The company has been working hard to become more green. According to the Lodge website: “Lodge Manufacturing received the 1994 Governor’s Award for Excellence in Hazardous Waste Reduction: In 1991, Lodge President Henry Lodge replaced the cupola melting system with more environmentally friendly induction melt system. The result was that Lodge Mfg changed its status as a Large Quantity Generator of Hazardous Waste to Small Quantity Generator.” Lodge has also been working to find ways to reuse its foundry sand and to improve its rate of cardboard recycling. A product that was green for its long life and versatility is now even greener.

Back to my pans. Hardly a day goes by that I do not have a use for one of them — for melting butter, making pancakes, baking cornbread, frying an egg or some potatoes, roasting chicken and root vegetables. I cook a lot.

I am not ready to part with any of mine anytime soon. So, when my son set up his first place, I ordered from Lodge. I’ve heard that he uses the pan. I don’t think he is making cornbread yet, but he has plenty of years ahead. And I hope what the website says will come true for him: “When you choose Lodge Cast Iron Cookware, you’ve made a friend that will last more than a lifetime. The Lodge family appreciates your patronage and hopes that if this is your first piece of Lodge Cast Iron, it will be the first of many.” There was a recent recall of some QVC pans made for Paula Deen in China that shattered. I can’t guarantee it, but I don’t think that will happen with the ones from Lodge.

Ad Hoc at HomeThe last time I went to the gym I picked up a pretty recent Esquire magazine (December 2009), and discovered a wonderful article: “Does it Matter if It’s an Eighth of a Cup?: The Night Thomas Keller Came to My Kitchen,” by Ryan D’Agostino. Long story short, the author and his friend decide to prepare a meal from celebrated chef Thomas Keller’s most recent cookbook, Ad Hoc at Home, and to invite Keller over to enjoy it. He agrees. They aren’t quite ready for him. Keller lends a hand. They all enjoy a great meal. And here is the important punchline. The author quotes a line from the cookbook (which sounds great by the way): “If you could only have one pan in your kitchen, [a cast-iron skillet] is the one I’d give you.”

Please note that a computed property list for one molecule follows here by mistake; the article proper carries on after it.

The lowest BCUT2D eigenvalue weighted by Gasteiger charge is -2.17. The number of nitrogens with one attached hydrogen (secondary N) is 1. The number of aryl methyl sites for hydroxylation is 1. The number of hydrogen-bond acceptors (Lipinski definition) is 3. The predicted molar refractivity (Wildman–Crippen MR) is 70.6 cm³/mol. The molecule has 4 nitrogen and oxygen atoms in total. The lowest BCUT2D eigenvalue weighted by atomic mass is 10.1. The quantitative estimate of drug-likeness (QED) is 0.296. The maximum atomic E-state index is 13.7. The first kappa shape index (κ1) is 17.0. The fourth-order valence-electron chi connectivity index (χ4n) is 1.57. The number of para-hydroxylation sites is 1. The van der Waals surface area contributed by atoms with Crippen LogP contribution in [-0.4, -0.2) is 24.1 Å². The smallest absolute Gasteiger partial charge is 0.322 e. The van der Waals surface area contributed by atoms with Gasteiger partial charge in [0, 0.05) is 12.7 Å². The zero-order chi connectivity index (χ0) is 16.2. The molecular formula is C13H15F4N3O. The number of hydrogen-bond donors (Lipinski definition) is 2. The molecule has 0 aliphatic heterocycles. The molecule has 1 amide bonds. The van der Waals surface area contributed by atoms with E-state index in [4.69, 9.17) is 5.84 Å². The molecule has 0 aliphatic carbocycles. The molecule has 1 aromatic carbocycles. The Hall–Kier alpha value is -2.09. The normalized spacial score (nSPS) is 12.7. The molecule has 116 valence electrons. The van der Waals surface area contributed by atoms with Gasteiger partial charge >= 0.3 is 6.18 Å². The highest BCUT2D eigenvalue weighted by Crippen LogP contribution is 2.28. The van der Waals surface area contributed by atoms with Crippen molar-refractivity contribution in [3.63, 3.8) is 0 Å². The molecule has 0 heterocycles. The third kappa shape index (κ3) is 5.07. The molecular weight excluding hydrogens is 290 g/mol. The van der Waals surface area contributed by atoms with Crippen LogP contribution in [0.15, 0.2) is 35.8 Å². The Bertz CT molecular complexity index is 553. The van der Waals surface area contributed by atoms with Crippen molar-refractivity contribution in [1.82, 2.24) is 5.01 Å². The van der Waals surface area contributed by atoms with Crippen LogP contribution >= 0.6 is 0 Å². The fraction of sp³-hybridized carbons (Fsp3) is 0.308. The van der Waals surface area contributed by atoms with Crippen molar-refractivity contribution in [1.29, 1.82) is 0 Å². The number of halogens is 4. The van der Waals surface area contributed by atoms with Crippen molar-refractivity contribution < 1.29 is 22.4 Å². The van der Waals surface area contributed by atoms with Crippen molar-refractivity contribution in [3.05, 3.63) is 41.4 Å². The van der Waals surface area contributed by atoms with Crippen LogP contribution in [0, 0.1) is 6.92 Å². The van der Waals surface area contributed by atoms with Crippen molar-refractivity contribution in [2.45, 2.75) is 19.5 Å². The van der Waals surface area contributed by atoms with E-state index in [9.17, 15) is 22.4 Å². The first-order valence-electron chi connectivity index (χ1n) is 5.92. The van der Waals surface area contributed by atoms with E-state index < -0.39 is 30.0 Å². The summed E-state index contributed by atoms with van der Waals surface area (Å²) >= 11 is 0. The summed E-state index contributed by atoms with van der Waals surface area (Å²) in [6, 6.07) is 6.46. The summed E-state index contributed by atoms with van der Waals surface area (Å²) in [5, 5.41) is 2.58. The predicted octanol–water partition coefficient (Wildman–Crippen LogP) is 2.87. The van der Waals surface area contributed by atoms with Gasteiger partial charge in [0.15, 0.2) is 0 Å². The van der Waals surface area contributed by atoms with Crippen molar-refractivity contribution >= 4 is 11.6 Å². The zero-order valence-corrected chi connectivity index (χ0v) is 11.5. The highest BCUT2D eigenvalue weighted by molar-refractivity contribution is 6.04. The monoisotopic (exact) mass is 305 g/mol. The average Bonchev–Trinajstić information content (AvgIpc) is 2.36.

So a cast iron pan IS the perfect gift. Thomas Keller says so! Remember that the next time you want to show your love.

Coincidentally, as I was wrapping this post, I caught a story in the Wall Street Journal about Joel Schiff, who lives in an 850-square-foot one-bedroom East Village apartment, along with the over 7000 cast iron items he has been collecting for decades. According to  Steven Kurutz, Mr. Schiff apparently came “to appreciate the permanence and craftsmanship of cast iron” after his other belongings were destroyed in a houseboat fire that left his cast iron pans unharmed. Mr. Schiff is widely respected as an authority on cast iron among members of KOOKS (Kollectors of Old Kitchen Stuff).

The world is full of strange and wonderful tales.

And clearly I am not the only one to have succumbed to pan love.

1 comment:

  1. I love cast iron! Here is one of my favorite recipes!